Joel Osteen Osteen shines a positive light

What you see on television is just one side of Joel Osteen.

During his weekly worldwide broadcast, the ever-smiling pastor of Houston’s mega Lakewood Church is comfortable onstage, infectiously congenial, oozing down-home charm as he makes a joke related to Scripture (Hebrews: biblical proof that the husband should make the morning coffee).

But in person, the 44-year-old preacher is soft-spoken and calls himself shy. During an interview for his new book, Become a Better You: 7 Keys to Improving Your Life Every Day, Osteen responds to each question with just a couple of sentences.

Joel Osteen, the ‘Christianity Lite’ preacher, dances around the Gospel.

“If I walked into a room full of people … I’d be real quiet and reserved,” he says. “I’d gravitate toward the people I know already.”

Osteen, husband to Victoria (Lakewood’s co-pastor) and father of two children, says he was pushed into the ministry after the death of his father, Lakewood founder John Osteen, almost nine years ago. Now his church is the largest in the country, according to a report in Outreach, a magazine for church leaders. With 47,000 regular attendees, a staff of 350, a multimillion-dollar budget and a former pro basketball arena for a home, Lakewood is even larger than churches run by popular faith personalities Rick Warren and T.D. Jakes. Nielsen Media Research reports Osteen is America’s most-watched inspirational figure.

“This lets me know it’s a God thing, that God had it planned,” Osteen says. “He can use anybody, and when we are at our weakest is when His power is always strongest.”

This philosophy is at the core of Osteen’s ministry and his new book, released last week. He says he wants people to love themselves, to understand that God wants this and to know they can do anything with God’s help. The message is a continuation of that from his first book, 2004’s Your Best Life Now: 7 Steps to Living at Your Full Potential, which rose to No. 2 on USA TODAY’s Best-Selling Books list and has remained on the list for 125 weeks.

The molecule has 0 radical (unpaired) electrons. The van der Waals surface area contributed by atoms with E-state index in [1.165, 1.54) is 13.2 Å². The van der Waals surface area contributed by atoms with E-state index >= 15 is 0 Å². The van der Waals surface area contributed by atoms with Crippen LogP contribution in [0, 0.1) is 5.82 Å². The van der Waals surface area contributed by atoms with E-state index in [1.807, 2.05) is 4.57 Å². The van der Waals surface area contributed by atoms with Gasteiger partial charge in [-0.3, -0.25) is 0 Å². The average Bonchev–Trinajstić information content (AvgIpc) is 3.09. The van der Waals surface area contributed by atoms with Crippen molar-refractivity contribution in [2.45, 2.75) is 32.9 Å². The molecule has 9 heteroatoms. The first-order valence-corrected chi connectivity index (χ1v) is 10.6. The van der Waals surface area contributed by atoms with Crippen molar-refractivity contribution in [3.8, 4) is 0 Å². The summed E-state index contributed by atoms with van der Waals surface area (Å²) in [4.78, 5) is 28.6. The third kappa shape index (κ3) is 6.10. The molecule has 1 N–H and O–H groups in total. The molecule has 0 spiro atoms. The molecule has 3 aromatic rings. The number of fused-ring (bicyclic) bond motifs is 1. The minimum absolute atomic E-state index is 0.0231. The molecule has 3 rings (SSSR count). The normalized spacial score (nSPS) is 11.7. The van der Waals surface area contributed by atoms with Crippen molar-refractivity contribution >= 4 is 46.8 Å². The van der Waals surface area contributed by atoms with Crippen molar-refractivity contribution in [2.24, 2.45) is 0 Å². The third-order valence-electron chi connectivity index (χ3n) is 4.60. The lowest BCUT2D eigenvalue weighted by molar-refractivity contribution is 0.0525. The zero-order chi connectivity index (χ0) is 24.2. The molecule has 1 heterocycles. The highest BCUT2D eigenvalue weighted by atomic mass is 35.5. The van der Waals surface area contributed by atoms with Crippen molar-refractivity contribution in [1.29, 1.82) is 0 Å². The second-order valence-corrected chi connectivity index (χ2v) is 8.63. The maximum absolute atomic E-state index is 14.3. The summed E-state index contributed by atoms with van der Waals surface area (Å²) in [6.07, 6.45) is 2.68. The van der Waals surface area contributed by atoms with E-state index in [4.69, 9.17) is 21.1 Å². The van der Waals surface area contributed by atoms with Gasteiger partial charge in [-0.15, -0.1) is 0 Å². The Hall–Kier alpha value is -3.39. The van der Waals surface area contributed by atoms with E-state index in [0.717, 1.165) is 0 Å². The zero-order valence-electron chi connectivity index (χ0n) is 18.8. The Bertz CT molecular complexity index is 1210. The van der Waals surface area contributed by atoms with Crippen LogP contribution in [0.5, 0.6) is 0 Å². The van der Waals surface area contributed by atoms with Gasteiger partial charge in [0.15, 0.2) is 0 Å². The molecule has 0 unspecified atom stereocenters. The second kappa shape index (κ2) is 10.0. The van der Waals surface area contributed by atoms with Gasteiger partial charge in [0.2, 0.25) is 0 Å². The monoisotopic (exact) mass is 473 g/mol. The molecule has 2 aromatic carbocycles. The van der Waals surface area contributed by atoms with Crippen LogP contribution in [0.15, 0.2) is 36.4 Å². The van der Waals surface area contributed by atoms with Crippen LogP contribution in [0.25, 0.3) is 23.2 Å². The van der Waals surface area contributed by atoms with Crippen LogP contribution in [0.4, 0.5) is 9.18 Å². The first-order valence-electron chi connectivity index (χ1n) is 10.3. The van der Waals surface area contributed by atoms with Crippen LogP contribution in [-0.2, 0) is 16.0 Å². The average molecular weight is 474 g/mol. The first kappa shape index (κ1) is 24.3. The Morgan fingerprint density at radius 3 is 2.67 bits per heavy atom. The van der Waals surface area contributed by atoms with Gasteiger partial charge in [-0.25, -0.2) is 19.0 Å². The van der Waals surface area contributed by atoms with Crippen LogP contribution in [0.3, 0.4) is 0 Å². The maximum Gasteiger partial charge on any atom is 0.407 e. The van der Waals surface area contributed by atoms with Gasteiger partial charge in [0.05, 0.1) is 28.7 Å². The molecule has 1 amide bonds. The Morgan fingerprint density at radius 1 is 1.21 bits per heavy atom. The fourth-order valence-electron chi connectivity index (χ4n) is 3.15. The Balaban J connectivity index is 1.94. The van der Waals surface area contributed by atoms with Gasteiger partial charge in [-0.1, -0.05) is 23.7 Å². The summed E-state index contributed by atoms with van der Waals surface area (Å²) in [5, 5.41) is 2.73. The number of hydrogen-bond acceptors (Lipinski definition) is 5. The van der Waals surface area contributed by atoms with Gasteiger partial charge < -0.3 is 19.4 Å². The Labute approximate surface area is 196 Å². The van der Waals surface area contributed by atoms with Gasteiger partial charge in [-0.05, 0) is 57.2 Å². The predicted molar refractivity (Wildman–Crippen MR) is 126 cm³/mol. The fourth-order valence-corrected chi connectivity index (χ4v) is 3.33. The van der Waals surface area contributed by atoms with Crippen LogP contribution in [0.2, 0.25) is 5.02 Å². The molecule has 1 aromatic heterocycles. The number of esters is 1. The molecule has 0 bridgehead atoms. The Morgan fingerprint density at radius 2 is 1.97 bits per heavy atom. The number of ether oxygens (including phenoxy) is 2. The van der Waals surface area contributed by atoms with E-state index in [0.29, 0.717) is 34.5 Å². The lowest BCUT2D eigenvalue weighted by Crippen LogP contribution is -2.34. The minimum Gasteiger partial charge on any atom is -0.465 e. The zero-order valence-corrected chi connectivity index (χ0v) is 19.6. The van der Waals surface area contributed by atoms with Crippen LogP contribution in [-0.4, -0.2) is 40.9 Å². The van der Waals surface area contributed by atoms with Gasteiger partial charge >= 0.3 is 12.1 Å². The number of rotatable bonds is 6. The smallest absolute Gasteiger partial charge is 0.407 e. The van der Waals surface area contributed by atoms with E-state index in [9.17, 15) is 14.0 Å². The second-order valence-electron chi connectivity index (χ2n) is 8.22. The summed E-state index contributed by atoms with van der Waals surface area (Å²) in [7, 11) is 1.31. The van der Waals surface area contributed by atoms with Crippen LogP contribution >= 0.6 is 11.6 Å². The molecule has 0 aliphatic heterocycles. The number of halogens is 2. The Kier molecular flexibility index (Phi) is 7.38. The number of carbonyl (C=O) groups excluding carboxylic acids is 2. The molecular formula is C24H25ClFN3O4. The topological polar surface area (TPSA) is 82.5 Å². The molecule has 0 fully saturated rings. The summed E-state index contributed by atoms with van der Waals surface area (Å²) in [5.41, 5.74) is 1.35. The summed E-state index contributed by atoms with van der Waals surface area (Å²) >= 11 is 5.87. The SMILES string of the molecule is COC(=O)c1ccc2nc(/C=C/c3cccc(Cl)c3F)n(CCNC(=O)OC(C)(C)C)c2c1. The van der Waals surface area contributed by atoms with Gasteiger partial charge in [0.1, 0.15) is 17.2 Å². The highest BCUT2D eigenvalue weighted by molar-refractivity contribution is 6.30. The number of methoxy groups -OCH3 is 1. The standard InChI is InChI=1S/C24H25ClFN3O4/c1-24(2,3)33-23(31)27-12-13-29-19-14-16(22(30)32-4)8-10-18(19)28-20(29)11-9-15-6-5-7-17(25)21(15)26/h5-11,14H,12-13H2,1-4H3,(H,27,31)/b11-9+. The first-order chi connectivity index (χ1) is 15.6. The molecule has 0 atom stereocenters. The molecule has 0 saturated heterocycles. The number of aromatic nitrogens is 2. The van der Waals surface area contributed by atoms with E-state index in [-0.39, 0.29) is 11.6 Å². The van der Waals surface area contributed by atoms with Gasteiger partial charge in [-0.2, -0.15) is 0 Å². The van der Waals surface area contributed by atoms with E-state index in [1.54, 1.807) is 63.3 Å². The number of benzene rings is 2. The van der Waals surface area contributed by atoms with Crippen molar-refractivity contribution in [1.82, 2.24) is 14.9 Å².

Osteen believes Americans are feeling more spiritual and says he saw church attendance rise when the country went to war in Iraq. He believes people want to be more connected. “When I was growing up, denominations were a big deal,” he says. “I don’t see that today. In our church, we have Baptists, Methodists, Jewish people, all kinds of people. I think a lot of those walls have come down.”

Followers say Osteen has brought religion to the masses, and some credit him with fueling positive changes in their lives. One of those is George Adams, 50, of Conroe, Texas. Adams lost his job when the ceramics plant he managed in Canton, Ohio, shut down. So last year, he moved his family back to his native Texas.

Joel Osteen

The Bible: “Preach the Word; be prepared in season and out of season; correct, rebuke and encourage–with great patience and careful instruction. For the time will come when men will not put up with sound doctrine. Instead, to suit their own desires, they will gather around them a great number of teachers to say what their itching ears want to hear. They will turn their ears away from the truth and turn aside to myths.” (2 Timothy 4:2-4)

 

He visited Lakewood and was able to pray with Osteen for a few minutes. Three weeks later, he had a job as a salesman at Gullo Ford in Conroe. Today, he is fleet manager and credit union specialist.

He likes the fact that Osteen tries to uplift people. “Jesus ministered to the poor to let them know they did not need to live like that,” he says. “God wants more for you than that. Joel Osteen’s ministry is doing just that: You teach people what God wants from you, not what he doesn’t want from you.”

Osteen has critics, too, who take issue with “prosperity gospel.” The Rev. Dr. Michael Horton, professor of systematic theology and apologetics at Westminster Seminary California in Escondido, sees Osteen as more of a motivational speaker than a pastor.

Osteen doesn’t talk about “what’s really remarkable about Christianity … I think it’s really a gross trivialization of the basic message of the Bible,” Horton says. “There’s nothing wrong with having a more positive outlook on life, but I don’t know why you can’t just watch more Oprah for that.”

William Martin, senior fellow for religion and public policy at the Baker Institute at Rice University in Houston, says: “It’s quite possible to criticize Joel on the basis of theological thinness, which I’m sure he’s aware of. … His response is, ‘Jesus talked to people about how to live, and that’s what I’m trying to do.’ He gives people a lot of very good counsel.”

Osteen says he is an example of his teaching that anyone can do anything with God’s help.

“It was just 81/2 years ago that I took over for my father,” Osteen says. “I worked behind the scenes all those years. I never dreamed I would be here. I think that’s what helps me be confident with the whole message that God’s given me: that you can go farther.”

Source:
USA TODAY, USA
Oct. 21, 2007
Malanie Eversley
www.usatoday.com
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